We get a lot of “pump” questions, so I figured I’d grab some posts from the last year and put them into this post.
Here is our “small pump” storage room.
You state in your video that a Semi-Trash pump will not work for dredging. Is this because of the PSI? The HydroForce Nozzles require 40psi. I then realized that some of the Trash Pumps only have 38psi. I wish you had a link under the “pump section” on all of your Highbankers of the recommended Pump that will work for dredging also with your Highbankers.
There are really two types of pumps for prospectors.
Semi trash pumps and high pressure pumps.
Semi trash pumps will move large amounts of water with not too much PSI. Most 2″ and 3” semi trash pumps are rated about 35 – 42 psi. Rocks, sand and gravel, up to about 1/4″ – 1/2″ can pass through these based on the pump.
High pressure pumps have different “water moving” parts with tighter tolerances. (for lack of a better word) This gives them higher pressure. On a 2″ it might range from 70 – 95 PSI. Often the GPH is about the same.
If you are dredging…. you always want to overpower your unit with psi. This will allow you to run your engine less than full throttle and still have REALLY good suction. We have run our mini (1.5″ dredge) with the same high pressure pump as our 4″ dredges. We simply let the motor run just above idle. Running a 2″ then move the throttle up more. Running a 3″ more… etc. GPH is usually not the key issue with pumps and dredges. Most high-pressure pumps have good gph.
If you let gravels and large sands into the pump you will have to open up the impeller and clean them out. The pump will stop working. Put a fine screen that uses 1/8″ mesh (or smaller) around the pump.
Now the questions is…….. can I use a high pressure pump on my unit as a highbanker?
Yes, usually with no problem…. but it can be hard to control the GPH on a high pressure pump. (Because it is is high pressure.) If you do…. reduce the flow at the PUMP with a ball valve or gate valve.
PSI needed for GOOD dredging?
These are “ball parks” for good performance.
1.5″ …… 30 – 40 psi.
2″ ……… 40 – 50 psi.
2.5″ ……. 50 – 70 psi
3″ ……… 50 – 80 psi
4″ ………. 80+ psi
5″………. We like to run dual 2″ pumps that are rated at 90 PSI.
Note: We only have to run them at about 50% rpm for great suction.
This is on a DUAL hose jet log.
6″………. Same as above but pumps run at 100% RPM.
Or run the 3″ high pressure pumps necked down to 2″.
When you do this, the RPM can be 50% due to the increase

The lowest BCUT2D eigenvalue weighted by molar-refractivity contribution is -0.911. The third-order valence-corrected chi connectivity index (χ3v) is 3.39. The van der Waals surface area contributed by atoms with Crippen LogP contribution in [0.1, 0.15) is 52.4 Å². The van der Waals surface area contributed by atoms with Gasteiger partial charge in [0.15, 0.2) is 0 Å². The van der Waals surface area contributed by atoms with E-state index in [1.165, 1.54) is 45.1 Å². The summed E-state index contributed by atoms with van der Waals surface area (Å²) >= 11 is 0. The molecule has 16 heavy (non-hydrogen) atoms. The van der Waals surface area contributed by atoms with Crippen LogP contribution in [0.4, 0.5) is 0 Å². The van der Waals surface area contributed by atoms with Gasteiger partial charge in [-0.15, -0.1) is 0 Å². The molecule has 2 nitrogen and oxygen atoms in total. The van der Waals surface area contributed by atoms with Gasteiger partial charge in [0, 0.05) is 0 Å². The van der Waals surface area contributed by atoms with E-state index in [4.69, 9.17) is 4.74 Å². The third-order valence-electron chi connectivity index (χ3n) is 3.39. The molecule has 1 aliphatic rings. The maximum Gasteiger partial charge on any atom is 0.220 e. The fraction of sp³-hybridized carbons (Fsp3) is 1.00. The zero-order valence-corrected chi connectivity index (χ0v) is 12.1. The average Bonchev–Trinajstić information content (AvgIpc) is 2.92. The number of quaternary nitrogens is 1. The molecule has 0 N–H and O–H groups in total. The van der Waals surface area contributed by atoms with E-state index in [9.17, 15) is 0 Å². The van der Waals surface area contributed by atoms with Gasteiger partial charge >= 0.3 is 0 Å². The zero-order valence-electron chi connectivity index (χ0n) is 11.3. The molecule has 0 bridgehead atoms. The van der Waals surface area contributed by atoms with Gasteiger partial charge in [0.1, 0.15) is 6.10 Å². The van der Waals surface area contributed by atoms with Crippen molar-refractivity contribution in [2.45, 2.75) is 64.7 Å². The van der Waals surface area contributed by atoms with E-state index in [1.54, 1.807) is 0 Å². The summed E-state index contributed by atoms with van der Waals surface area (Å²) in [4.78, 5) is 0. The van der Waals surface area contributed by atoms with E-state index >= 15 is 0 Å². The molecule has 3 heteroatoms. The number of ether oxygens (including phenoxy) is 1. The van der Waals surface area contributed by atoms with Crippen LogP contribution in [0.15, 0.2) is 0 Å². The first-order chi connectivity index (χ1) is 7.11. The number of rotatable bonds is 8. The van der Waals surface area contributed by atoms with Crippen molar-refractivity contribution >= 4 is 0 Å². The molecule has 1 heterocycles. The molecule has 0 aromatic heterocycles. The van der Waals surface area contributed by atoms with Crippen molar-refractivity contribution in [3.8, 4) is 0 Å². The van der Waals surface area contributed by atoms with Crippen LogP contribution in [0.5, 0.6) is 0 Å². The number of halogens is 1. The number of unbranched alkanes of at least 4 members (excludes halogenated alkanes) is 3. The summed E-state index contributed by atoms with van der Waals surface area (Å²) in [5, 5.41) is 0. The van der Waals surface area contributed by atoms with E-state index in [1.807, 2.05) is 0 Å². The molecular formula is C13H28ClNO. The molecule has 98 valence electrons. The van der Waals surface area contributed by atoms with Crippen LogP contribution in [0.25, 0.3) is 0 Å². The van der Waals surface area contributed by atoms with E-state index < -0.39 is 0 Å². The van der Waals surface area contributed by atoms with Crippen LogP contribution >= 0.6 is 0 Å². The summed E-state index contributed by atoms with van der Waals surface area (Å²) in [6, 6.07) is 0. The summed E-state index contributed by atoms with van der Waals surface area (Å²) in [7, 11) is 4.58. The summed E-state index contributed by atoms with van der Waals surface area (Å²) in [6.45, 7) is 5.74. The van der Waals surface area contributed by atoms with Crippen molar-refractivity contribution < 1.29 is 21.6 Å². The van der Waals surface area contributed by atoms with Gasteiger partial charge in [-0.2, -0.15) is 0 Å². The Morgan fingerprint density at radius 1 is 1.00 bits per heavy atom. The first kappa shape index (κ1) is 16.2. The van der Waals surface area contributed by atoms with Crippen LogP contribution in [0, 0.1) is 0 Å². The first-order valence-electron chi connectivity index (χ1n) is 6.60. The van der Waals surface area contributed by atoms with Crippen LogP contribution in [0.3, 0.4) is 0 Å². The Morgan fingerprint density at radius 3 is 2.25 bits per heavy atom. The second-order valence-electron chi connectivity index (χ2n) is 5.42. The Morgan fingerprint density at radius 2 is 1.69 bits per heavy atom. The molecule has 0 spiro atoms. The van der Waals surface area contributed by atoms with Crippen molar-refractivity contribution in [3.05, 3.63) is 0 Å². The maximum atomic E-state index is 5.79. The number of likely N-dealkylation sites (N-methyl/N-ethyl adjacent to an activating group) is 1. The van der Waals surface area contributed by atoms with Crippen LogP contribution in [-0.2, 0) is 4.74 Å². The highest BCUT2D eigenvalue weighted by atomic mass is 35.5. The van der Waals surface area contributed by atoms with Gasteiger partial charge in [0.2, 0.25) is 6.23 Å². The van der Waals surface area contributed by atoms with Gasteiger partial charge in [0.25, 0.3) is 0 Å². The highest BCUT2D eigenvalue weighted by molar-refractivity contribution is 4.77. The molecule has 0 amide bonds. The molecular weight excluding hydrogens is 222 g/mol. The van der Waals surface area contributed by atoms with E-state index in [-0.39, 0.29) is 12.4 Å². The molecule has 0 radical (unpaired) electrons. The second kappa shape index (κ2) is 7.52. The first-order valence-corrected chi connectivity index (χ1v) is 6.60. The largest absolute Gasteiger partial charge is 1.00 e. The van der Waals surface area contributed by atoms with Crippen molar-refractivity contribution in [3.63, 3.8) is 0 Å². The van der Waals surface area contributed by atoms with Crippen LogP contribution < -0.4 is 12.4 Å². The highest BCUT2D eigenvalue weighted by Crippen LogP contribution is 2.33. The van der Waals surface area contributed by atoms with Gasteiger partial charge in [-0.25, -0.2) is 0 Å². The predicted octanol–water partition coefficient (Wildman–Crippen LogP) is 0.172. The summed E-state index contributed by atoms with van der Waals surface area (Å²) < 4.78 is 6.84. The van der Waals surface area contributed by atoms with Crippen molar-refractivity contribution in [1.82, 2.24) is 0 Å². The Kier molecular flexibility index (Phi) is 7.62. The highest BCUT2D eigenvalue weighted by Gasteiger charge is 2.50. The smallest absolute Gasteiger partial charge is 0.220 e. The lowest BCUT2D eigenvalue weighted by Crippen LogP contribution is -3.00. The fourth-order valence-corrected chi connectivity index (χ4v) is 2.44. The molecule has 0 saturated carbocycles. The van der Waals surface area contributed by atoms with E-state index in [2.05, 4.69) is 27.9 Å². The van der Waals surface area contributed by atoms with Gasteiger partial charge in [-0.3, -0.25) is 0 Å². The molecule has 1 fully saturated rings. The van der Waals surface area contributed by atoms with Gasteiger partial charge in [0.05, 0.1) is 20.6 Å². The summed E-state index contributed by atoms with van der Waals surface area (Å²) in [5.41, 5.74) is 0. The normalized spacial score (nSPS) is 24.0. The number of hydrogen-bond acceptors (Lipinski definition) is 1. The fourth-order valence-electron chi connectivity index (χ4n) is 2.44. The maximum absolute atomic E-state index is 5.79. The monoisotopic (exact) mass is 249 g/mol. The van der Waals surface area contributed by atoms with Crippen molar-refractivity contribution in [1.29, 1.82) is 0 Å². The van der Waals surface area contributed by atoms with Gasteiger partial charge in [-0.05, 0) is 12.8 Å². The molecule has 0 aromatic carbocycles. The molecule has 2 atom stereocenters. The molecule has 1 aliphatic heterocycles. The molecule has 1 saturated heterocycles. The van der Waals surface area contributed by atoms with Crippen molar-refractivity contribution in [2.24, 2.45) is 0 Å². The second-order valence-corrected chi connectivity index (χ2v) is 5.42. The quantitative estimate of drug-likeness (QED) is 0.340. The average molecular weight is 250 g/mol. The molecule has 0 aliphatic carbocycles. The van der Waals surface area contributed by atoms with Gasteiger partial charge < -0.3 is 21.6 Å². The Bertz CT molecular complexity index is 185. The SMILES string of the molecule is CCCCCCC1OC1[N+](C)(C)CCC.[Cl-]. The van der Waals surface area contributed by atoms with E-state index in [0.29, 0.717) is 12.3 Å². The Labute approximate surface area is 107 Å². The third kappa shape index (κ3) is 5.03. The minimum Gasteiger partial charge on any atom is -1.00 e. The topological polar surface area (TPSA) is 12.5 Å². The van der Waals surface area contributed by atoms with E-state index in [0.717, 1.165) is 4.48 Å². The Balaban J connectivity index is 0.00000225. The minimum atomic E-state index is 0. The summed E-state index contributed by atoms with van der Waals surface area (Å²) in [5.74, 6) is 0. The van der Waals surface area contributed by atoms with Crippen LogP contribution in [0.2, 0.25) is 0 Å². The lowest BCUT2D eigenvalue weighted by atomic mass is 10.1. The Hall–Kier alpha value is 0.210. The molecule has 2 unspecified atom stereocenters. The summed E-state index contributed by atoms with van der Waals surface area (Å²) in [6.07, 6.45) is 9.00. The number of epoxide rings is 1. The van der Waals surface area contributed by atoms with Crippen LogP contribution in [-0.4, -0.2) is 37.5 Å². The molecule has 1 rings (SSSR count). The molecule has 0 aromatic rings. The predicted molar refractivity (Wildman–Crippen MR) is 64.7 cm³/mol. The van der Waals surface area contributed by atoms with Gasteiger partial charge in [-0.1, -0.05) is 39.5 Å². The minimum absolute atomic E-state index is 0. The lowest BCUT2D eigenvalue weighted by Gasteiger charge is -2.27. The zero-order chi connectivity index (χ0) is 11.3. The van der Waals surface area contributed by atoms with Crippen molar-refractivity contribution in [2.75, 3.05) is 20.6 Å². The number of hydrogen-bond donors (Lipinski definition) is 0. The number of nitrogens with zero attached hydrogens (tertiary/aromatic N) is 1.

in GPH and PSI.
Also here is a head lift to PSI conversion tool
Can I reduce a pump, I was told it was bad for it?
It REALLY frustrates me when I hear people being told that reducing a pump will “burn it out”. NOT TRUE.
Reducing a pump…
Shown below is what I use to reduce 2″ semi-trash pumps to 1.5″ hoses.
We also use the same setup to reduce 3″ pumps to 2″
Reducing at the pump saves money on hose and bulk.
Also…. before you glue it up, MAKE SURE the handle clears the “roll cage” around the pump.
Otherwise you won’t be able to screw it on. Yes, guilty as charged.
ALSO…. reducing the pump OUTFLOW will NOT damage the pump.
If someone has told you this… send them this article.
It’s not that they’re stupid… they are just passing down a MYTH.
“Most engineers falsely believe that the RPM of a pump must be reduced for the power required to also be reduced. This is simply not true when you are talking about pumps with centrifugal impellers. With these type pumps the excess backpressure (created by choking a pump with a valve) is a free by product of horsepower. As the pump pressure increases, the weight of the water being lifted is reduced and the power required decreases. With centrifugal impellers, restricting the flow rate with a valve reduces the power required proportionally. When pumping fairly cool water, these type pumps can be choked back to very small flow rates without any harm to the pump or motor. It is easy to tell if an engineer or pump installer truly understands what they are talking about if he or she understands this counter intuitive property of centrifugal pumps.”
It is actually GOOD for a pump.
How far or how much hose can I use?
If you are even asking that question… I would go with a high-pressure pump. If you’re ever going to need a LOT of hose or a lot of lift, get a high pressure pump. Good example would be working beaches where with the tides, you may end up running 200 feet of hose.
You end up losing gph and pressure the more resistance you have from hose length and lift.
Should I buy a GOOD quality pump or get a cheap one?
I really can’t answer that question for you but will give you these thoughts.
Most high-pressure pumps are in the “expensive” range, so cheap is not an option really.
If I’m going “prospecting”, I prefer to bring two cheap pumps. It gives me a backup. If one fails I grab the other and my trip is not ruined. Theory there is I can buy two cheap pumps for the price a “good one”.
If I’m “mining”, like running a pump in one place 8 hours a day, 5 days a week, I want a quality engine and pump. I’m a Honda fan on water pump engines.
Any tips on pumps?
Yes, at the end of the trip or end of the season, shut off the gas line and let the pump run until the gas drains from the lines and the pump quits. Always store with a fuel stabilizer made for storage.
Change your oil every season or every 40 – 80 hours of run time. The hotter it is the more often we change it.
Always have an extra pull cord around. The best pump in the world can’t run without it.